Mr. BOSWELL has chosen to omit, for reasons which will be presently obvious, that Johnson and Adam Smith met at Glasgow; but I have been assured by Professor John Miller that they did so, and that Smith, leaving the party in which he had met Johnson, happened to come to another company where Miller was. Knowing that Smith had been in Johnson's society, they were anxious to know what had passed, and the more so as Dr. Smith's temper seemed much ruffled. At first Smith would only answer, 'He's a brute—he's a brute;' but on closer examination, it appeared that Johnson no sooner saw Smith than he attacked him for some point of his famous letter on the death of Hume. Smith vindicated the truth of his statement 'What did Johnson say?' was the universal inquiry. 'Why, he said,' replied Smith, with the deepest impression of resentment, 'he said, you lie!'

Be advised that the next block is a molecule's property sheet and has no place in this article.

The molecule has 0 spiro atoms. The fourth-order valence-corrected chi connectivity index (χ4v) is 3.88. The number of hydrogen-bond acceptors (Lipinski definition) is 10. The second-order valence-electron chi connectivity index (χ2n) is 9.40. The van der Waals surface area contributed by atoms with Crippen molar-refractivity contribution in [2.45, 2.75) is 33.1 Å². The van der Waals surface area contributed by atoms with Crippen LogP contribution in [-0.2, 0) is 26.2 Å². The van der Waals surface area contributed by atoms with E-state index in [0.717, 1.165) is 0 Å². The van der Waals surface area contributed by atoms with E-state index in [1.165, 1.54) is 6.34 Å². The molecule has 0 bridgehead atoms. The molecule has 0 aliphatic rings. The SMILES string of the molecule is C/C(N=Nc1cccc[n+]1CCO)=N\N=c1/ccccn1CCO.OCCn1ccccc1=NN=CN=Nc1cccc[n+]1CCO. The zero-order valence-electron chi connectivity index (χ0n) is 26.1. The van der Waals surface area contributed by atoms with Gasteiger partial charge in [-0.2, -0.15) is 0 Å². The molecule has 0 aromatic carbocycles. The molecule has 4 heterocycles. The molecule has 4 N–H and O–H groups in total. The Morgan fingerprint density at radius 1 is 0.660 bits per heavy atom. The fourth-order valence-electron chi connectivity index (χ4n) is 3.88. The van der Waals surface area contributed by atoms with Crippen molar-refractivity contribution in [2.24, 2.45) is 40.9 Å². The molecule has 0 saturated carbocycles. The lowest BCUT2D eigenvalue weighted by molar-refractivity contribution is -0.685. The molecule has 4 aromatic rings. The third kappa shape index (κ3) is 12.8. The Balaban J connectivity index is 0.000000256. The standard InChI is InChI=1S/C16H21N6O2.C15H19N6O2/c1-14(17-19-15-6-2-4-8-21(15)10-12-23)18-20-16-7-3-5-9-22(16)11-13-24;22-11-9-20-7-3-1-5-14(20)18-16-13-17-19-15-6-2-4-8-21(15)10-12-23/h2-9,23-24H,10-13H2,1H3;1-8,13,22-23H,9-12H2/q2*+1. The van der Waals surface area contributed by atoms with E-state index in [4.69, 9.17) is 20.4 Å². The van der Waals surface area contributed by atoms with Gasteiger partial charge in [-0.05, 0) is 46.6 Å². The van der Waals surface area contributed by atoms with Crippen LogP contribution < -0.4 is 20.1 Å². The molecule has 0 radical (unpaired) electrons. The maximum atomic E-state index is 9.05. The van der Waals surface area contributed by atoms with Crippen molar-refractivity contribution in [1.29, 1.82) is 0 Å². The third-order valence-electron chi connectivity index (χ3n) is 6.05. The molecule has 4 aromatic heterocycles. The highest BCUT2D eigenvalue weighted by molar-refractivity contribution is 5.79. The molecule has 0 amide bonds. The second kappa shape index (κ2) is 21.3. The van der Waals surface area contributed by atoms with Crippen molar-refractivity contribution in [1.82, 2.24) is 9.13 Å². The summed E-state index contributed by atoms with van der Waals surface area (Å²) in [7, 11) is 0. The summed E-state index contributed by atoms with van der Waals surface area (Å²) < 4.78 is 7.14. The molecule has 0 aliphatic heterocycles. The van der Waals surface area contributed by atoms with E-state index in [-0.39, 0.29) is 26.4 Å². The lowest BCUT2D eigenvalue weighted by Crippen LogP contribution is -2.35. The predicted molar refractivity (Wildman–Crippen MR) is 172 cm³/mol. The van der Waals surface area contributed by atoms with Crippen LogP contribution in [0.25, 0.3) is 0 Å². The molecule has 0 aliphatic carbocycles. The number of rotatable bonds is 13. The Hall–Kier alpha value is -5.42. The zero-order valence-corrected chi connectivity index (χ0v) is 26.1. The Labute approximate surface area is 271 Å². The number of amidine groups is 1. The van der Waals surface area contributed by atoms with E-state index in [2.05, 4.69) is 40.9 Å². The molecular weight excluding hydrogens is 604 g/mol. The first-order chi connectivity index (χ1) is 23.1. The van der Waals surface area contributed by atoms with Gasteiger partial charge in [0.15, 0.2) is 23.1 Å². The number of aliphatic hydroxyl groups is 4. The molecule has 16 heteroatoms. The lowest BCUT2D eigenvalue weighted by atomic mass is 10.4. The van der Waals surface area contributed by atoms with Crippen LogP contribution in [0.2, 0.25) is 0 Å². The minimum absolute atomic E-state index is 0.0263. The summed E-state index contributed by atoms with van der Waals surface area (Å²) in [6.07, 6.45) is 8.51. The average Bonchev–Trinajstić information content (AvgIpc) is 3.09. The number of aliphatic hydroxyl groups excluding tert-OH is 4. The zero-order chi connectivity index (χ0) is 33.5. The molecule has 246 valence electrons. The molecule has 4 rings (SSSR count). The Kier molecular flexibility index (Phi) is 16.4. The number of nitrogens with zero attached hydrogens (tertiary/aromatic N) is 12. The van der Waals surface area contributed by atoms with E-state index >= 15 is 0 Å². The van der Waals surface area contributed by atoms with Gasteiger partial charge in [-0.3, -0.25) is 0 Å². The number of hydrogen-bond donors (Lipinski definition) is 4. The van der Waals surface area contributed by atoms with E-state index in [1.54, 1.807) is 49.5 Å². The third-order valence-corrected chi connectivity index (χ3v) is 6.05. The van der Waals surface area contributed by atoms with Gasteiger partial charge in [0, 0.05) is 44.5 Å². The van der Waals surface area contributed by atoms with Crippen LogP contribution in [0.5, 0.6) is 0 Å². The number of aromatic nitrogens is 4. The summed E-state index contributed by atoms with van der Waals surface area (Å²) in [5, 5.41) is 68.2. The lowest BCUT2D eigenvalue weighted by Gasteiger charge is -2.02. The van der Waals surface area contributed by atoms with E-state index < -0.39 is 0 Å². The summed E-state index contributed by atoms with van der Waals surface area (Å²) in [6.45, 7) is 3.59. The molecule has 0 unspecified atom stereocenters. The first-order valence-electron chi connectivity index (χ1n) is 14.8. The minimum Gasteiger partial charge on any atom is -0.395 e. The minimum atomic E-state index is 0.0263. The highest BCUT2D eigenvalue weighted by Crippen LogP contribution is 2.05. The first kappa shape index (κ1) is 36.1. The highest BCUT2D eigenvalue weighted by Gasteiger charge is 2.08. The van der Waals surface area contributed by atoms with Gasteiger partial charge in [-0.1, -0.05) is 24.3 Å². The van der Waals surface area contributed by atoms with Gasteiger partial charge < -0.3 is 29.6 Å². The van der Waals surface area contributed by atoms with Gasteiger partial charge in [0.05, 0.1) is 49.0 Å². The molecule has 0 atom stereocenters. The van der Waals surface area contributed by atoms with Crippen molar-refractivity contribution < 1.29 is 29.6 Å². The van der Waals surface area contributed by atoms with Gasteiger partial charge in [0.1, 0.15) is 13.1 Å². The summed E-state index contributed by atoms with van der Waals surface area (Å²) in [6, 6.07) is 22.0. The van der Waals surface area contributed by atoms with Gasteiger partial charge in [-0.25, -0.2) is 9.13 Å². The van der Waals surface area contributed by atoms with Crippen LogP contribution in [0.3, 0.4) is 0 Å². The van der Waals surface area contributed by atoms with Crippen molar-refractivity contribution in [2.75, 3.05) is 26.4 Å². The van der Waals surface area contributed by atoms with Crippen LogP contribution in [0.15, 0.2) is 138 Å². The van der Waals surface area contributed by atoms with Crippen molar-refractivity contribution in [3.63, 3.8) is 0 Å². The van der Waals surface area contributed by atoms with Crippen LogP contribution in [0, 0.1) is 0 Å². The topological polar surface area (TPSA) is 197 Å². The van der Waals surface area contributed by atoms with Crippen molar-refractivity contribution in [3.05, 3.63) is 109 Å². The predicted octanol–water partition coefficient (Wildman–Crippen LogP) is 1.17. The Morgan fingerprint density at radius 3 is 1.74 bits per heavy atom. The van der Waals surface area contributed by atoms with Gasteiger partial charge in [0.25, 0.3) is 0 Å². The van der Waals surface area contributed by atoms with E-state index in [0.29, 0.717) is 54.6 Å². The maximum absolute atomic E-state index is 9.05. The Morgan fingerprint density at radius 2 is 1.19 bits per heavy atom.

'And what did you reply?'
'I said, you are the son of a—.'
On such terms did these two great moralists meet and part, and such was the classical dialogue between two great teachers of philosophy.